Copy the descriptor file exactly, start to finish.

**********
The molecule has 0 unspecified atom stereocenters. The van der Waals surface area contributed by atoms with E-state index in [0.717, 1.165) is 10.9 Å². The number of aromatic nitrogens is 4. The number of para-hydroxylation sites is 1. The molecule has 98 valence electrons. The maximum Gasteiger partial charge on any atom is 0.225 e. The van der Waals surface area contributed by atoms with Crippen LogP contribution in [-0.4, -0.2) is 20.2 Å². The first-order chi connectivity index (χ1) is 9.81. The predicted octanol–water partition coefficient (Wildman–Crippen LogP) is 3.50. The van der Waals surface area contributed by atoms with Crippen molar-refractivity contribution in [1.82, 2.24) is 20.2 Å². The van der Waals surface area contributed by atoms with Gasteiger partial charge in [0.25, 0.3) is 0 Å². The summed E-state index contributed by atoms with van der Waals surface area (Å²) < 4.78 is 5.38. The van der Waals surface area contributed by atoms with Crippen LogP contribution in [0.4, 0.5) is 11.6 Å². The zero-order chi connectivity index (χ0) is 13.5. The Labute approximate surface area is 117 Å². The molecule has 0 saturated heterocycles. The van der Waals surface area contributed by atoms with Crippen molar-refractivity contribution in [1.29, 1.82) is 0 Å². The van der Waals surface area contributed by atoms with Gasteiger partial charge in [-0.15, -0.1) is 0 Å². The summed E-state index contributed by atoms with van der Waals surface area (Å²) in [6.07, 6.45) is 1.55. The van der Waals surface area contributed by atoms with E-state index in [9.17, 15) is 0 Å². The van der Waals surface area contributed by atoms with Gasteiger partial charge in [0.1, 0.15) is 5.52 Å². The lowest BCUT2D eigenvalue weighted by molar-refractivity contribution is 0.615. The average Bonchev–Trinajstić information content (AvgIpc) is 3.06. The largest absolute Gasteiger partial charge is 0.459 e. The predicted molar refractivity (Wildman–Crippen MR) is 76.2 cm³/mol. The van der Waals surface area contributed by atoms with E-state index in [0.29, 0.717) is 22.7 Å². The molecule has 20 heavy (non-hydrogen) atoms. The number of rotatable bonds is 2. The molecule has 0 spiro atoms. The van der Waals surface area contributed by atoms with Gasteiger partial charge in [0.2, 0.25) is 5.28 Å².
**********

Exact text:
The molecule has 0 unspecified atom stereocenters. The van der Waals surface area contributed by atoms with E-state index in [0.717, 1.165) is 10.9 Å². The number of aromatic nitrogens is 4. The number of para-hydroxylation sites is 1. The molecule has 98 valence electrons. The maximum Gasteiger partial charge on any atom is 0.225 e. The van der Waals surface area contributed by atoms with Crippen LogP contribution in [-0.4, -0.2) is 20.2 Å². The first-order chi connectivity index (χ1) is 9.81. The predicted octanol–water partition coefficient (Wildman–Crippen LogP) is 3.50. The van der Waals surface area contributed by atoms with Crippen molar-refractivity contribution in [1.82, 2.24) is 20.2 Å². The van der Waals surface area contributed by atoms with Gasteiger partial charge in [0.25, 0.3) is 0 Å². The summed E-state index contributed by atoms with van der Waals surface area (Å²) < 4.78 is 5.38. The van der Waals surface area contributed by atoms with Crippen LogP contribution in [0.4, 0.5) is 11.6 Å². The zero-order chi connectivity index (χ0) is 13.5. The Labute approximate surface area is 117 Å². The molecule has 0 saturated heterocycles. The van der Waals surface area contributed by atoms with Crippen molar-refractivity contribution in [1.29, 1.82) is 0 Å². The van der Waals surface area contributed by atoms with Gasteiger partial charge in [-0.15, -0.1) is 0 Å². The summed E-state index contributed by atoms with van der Waals surface area (Å²) in [6.07, 6.45) is 1.55. The van der Waals surface area contributed by atoms with E-state index in [9.17, 15) is 0 Å². The van der Waals surface area contributed by atoms with Gasteiger partial charge in [0.1, 0.15) is 5.52 Å². The lowest BCUT2D eigenvalue weighted by molar-refractivity contribution is 0.615. The average Bonchev–Trinajstić information content (AvgIpc) is 3.06. The largest absolute Gasteiger partial charge is 0.459 e. The predicted molar refractivity (Wildman–Crippen MR) is 76.2 cm³/mol. The van der Waals surface area contributed by atoms with E-state index in [0.29, 0.717) is 22.7 Å². The molecule has 20 heavy (non-hydrogen) atoms. The number of rotatable bonds is 2. The molecule has 0 spiro atoms. The van der Waals surface area contributed by atoms with Gasteiger partial charge in [0.2, 0.25) is 5.28 Å².